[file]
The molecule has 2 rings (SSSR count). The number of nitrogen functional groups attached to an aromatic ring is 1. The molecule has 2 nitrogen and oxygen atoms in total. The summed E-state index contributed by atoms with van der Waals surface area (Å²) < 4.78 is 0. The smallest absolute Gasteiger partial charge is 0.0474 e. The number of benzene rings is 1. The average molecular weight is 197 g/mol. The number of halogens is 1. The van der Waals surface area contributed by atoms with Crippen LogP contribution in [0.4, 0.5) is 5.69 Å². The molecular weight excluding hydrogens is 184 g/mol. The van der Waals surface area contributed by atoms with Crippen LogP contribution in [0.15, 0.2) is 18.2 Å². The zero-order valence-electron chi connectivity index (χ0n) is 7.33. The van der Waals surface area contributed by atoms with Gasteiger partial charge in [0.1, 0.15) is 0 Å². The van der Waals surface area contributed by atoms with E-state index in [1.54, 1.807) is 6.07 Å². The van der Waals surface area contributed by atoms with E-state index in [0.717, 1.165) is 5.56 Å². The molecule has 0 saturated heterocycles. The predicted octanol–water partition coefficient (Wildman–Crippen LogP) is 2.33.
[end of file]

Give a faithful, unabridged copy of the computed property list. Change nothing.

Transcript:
The molecule has 2 rings (SSSR count). The number of nitrogen functional groups attached to an aromatic ring is 1. The molecule has 2 nitrogen and oxygen atoms in total. The summed E-state index contributed by atoms with van der Waals surface area (Å²) < 4.78 is 0. The smallest absolute Gasteiger partial charge is 0.0474 e. The number of benzene rings is 1. The average molecular weight is 197 g/mol. The number of halogens is 1. The van der Waals surface area contributed by atoms with Crippen LogP contribution in [0.4, 0.5) is 5.69 Å². The molecular weight excluding hydrogens is 184 g/mol. The van der Waals surface area contributed by atoms with Crippen LogP contribution in [0.15, 0.2) is 18.2 Å². The zero-order valence-electron chi connectivity index (χ0n) is 7.33. The van der Waals surface area contributed by atoms with Gasteiger partial charge in [0.1, 0.15) is 0 Å². The van der Waals surface area contributed by atoms with E-state index in [1.54, 1.807) is 6.07 Å². The van der Waals surface area contributed by atoms with E-state index in [0.717, 1.165) is 5.56 Å². The molecule has 0 saturated heterocycles. The predicted octanol–water partition coefficient (Wildman–Crippen LogP) is 2.33.